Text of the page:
Director of Content

Erika Taylor is the director of content for Professional Remodeler. Contact her at etaylor@sgcmail.com or 972.803.4014.

A Too-Common Story

Many great project managers are unprepared to run a business

February 25, 2019

Recently, I hired a tile contractor to redo a bathroom in my rental property. The company did a stellar job, so I asked Mike, the owner, if he could recommend a painter. 

“My nephew Justin will probably do it,” he said. “Justin works for me, but runs other jobs on the weekends. He’s going to take over my company when I retire.” Mike looked to be in his early 60s, so I figured that was happening in the next few years. His tile company is modest but successful, with three employees and a backlog of work. 

Justin was friendly, professional, and sent me a detailed estimate for the paint job. I hired him. Over the course of the project, I got to know Justin a bit better, and by the time the paint was dry, four things had become clear to me:  

1] Justin is a great project manager with a real gift for dealing with clients.

2] He is completely unprepared to run a business the size of his uncle’s company. 

3] Neither Justin nor his uncle seem to feel any urgency about training him. 

4] This is an all-too-common scenario. 

What might happen is that Justin buys the business, gets in over his head, and then Mike will have to come back and help set things right. Or the opposite could occur: A few years go by and Mike wants to exit, but can’t because he now realizes that Justin isn’t ready to handle the responsibility.

The thing about Justin—and so many others like him—is that he’s great at managing production but lacks knowledge and training in areas such as plotting a company’s direction, creating an operating budget, and even daily management outside of one or two projects.

For company owners who plan on selling to an employee, it’s imperative to start training your successor at least five years, ideally even longer, before you intend to turn over the reins. Consider a transition where the buyer takes on new responsibilities, with your guidance, over a period of time. In the case of Justin, this would give him a chance to learn some general business fundamentals, leadership skills, and more detailed knowledge specific to how to run a remodeling company. 

The thing about Justin—and so many others like him—is that he’s great at managing production but lacks knowledge and training in areas such as plotting a company’s direction, creating an operating budget, and even daily management outside of one or two projects.

This gradual approach has the additional benefit of giving the buyer some experience with leading across different market conditions. Justin is 32 years old. He was still a teenager during the boom times of the early 2000s, and remembers the recession from the perspective of a much younger man.  Understanding how to respond to a given market often means the difference between remaining strong versus barely surviving.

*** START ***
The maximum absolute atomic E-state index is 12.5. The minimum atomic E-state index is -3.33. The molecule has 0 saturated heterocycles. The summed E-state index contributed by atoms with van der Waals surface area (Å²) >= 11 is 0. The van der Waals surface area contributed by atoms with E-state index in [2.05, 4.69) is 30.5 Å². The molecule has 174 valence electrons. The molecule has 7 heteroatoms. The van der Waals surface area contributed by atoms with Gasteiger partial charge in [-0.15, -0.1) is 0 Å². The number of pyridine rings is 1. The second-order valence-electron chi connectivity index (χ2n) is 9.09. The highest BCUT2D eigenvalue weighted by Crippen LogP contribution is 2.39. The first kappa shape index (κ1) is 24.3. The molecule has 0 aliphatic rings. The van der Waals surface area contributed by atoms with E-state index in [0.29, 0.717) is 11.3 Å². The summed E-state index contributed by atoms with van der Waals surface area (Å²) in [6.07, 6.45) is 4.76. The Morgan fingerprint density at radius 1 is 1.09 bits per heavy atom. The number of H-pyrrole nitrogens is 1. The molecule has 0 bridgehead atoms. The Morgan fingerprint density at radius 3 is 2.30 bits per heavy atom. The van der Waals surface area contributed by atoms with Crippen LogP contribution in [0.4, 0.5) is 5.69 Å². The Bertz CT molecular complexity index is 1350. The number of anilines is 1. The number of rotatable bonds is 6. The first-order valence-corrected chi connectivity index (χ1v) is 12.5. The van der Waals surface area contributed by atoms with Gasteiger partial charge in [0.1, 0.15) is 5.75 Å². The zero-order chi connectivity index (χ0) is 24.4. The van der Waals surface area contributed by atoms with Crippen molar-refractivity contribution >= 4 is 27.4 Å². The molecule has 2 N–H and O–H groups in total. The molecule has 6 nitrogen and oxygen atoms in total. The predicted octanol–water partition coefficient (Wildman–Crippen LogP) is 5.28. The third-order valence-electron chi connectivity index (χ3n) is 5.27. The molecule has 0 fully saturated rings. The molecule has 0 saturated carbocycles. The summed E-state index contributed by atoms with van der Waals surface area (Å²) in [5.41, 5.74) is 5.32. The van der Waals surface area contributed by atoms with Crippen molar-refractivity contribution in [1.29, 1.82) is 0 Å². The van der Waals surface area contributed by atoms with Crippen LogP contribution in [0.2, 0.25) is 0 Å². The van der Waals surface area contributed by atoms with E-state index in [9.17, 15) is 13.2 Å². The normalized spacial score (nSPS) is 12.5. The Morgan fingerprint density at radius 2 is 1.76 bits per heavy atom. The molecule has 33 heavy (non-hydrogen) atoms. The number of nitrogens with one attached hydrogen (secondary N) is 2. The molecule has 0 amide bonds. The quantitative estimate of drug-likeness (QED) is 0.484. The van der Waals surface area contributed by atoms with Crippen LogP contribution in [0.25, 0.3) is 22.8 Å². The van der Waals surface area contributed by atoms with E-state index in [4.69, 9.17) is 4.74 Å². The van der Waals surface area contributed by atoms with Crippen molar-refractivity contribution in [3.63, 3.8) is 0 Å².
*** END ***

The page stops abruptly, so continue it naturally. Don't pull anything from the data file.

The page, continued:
Finally, although Mike is successful, he’s decidedly old school when it comes to marketing, and relies almost completely on personal referrals and Yelp to get jobs. In order to succeed long term, Justin needs to learn not only what Mike knows, but also what he doesn’t know. 

To read more tips from a business owner who sold a division of her company to an employee, see our feature "Handing Over the Reins."

Comments

Comments

Great article! I would like to contribute! We have the only rehab academy in the country that teaches project manager with online classes and bootcamps. I have a lot to say about this. I’ve manage thousands of projects and millions s of dollars.

Erica;
In 1971 I started a construction (remodeling) business with one partner. This, after spending over 10 years learning the craft aspects of building things. Immediately the skills of project management became necessary and within a few years those of business concerns followed. The two are very different. How to build leads directly into issues of coordination once two or more trades are involved. What to build becomes a question of marketing, financing and profit when the "business" is seen as an entity unto itself. The business is a person which (who) must survive and grow into its own limits accommodating the people who comprise it. There is much discussion about the difference between manufacturing and service industries. There is a difference in detail; but, ultimately, all businesses provide a service. Tommy Dorsey commented on the "choice" a musician must make between their instrument and conducting. It is evident you cannot do both, simultaneously. A tradesperson must be able to concentrate solely on the work in front of him/her. This means someone must pay attention to materials delivery in order to keep work flow at a maximum. A business serves the potential of growth within a community and beyond. This involves the flow of money. not just goods. I could go on; but there is a classic division of occupations into: administration, management and labor, each of which has a synergistic relationship with the other two. Then, there is a "meta" concern which is that of the business itself. Another creature altogether; but a product of the former.

I also see PM's moving into the position of running a business, same thing going on. Big hearts doesn't necessarily lead to success. You can't go play in the world with only a few tools. I've see the toughest men in the world, fail at a business in just two years. Why? Integrity issues. It just beats them down.

anyway my thoughts

Jim

This is way too common period. The typical scenario is the lead carpenter decides it is time to go it on his own with no understanding that he has made a career change to that of a business owner from a carpenter, It feels the same but without this mindset, it all goes wrong and five years later he is out looking for a job.

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